Washington Stands Outside the Library



I always liked strolling on campus after lunch. The statue of George Washington outside the John M. Olin library has accompanied students from all over the world through the seasons every year.

In the spring, groups of energetic students pass through the blooming flowerbeds and pass by the library on their way to class in the lecture hall. In the summer, cute squirrels are busy foraging and gathering pine cones under the tree in the field while playing in the cool breeze. In the fall, the maple trees, now splendidly and colorfully dressed to the nines, dance for him in the moonlight. In the winter, beneath the sky where white snow falls, a serene coolness has always been cast for him. Every day throughout the year, the things happening outside the library have always been so beautiful, so enjoyable.

Four years ago when Washington would have celebrated his 280th birthday, the student associations set a theme for his birthday celebration ceremony: “Who is WU?” This was not only in honor of Washington University, which has more than 20,000 multi-ethnic and multicultural students from more than 100 countries, but also as part of a larger objective, to show solicitude for the immigrants of various ethnicities in the St. Louis community, and also fight to eliminate the stigma attached to being an “immigrant,” a label attached to them by locals. Unfortunately, only a small number of students participated. The total number of committee members and performers was more than double that of the audience.

Ironically, just four days after his 280th birthday celebration ceremony, a 17-year-old black teenager named Trayvon Martin was gunned down in Florida. After the incident, the gunman, who was his neighbor and member of the neighborhood watch, was not arrested or prosecuted, on the grounds that he insisted that the motive behind the shooting was self-defense. What really confounded the public was that when the incident occurred, the victim was only carrying a can of iced tea and a bag of sweets that he had just bought from a convenience store!

Perhaps in the eyes of some people, color really does represent everything. As an African immigrant student from Somalia said during an on-campus discussion held that year about the Trayvon Martin tragedy: “Only because of his skin color, he was suspected to be a criminal; only because of my skin color, I am suspected to be a criminal. His death is due to his skin color. I may not be dead, but in the eyes of others, I seem to be suspected of being a criminal every single second.”* The problem of white American police officers using excessive violence against black civilians has been a frequent re-occurrence over the years. In 2014, in the small town of Ferguson, about 20 kilometers (about 12 miles) north of St. Louis, an 18-year-old black man named Michael Brown was shot dead by a white cop. After news spread that the police officer would not be prosecuted, a series of violent riots broke out in town, and nationwide ethnic tensions flared overnight.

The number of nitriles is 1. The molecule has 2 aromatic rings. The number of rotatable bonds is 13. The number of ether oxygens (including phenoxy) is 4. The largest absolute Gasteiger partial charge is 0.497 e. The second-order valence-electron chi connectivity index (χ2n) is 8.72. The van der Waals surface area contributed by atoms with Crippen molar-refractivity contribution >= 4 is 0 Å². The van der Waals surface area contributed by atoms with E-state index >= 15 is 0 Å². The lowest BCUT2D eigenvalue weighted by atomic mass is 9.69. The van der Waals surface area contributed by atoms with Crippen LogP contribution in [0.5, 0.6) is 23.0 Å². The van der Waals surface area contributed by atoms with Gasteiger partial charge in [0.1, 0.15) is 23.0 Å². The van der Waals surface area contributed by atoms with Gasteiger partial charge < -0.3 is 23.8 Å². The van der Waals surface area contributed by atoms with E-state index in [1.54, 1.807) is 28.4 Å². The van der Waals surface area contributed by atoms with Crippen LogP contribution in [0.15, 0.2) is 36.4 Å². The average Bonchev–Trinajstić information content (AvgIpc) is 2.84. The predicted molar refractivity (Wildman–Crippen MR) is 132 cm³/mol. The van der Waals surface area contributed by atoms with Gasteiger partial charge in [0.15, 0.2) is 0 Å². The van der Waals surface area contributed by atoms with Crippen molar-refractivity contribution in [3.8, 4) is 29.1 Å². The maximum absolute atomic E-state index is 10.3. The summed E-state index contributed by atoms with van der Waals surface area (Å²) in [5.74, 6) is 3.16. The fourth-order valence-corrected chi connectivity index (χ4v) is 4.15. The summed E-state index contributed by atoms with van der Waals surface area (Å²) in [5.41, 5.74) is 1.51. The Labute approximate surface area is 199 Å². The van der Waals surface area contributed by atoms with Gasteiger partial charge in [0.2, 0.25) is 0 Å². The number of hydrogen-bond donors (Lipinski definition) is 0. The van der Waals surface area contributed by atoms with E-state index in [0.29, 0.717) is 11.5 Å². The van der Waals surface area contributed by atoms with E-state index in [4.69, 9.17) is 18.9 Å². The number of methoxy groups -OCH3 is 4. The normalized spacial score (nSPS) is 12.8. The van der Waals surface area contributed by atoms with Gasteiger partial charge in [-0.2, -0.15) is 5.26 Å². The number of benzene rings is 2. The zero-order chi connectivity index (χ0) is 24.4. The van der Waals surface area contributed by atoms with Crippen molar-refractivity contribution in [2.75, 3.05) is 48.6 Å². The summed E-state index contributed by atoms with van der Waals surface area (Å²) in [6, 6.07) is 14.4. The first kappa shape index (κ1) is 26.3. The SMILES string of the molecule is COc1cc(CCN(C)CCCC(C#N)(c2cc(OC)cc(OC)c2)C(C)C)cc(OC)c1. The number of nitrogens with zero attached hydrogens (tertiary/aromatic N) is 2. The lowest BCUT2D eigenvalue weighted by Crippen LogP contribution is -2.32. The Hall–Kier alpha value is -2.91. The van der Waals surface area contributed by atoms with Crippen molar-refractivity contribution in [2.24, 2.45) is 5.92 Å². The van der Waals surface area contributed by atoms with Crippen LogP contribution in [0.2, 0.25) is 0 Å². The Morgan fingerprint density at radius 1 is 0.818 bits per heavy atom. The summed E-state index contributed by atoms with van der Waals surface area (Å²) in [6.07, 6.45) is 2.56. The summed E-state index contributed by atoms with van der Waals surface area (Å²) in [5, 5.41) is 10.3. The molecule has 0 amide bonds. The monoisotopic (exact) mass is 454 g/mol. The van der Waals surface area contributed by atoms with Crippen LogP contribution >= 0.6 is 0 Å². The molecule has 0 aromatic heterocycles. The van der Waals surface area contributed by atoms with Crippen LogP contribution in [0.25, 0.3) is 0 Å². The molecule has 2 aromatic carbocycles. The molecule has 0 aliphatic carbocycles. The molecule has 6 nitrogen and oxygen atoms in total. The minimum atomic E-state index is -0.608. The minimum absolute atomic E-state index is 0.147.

Year after year, as Washington has stood outside the library, watching these tragedies happen again and again, did he ever look to the heavens in despair?

The spring breeze graces the campus once more. The students begin to sit and lie in a circle on the grass around his feet in twos and threes. Some read, some surf the internet, some joke and play, some make out, some rest deep in thought.

Birthday or not, be it multi-ethnicity, be it a single color tone, all these things seem to matter only to the pine cones by the feet of the squirrels, having nothing at all to do with humans; the conflict between being of color or being white is still irrelevant to them. Even with such enthralling scenery, where all one can see is the flowers, the moon, the breeze, and the snow, most of the students can only lead their own private lives.

And to cross the minority-majority chasm is still so difficult. The good news is: The U.S. Department of Education received 17 percent fewer complaints about racial discrimination on campus in 2015 than it did in 2014.

Hopefully this figure will continue to drop in the coming years.

*Editor’s note: This quote, though accurately translated, could not be independently verified.

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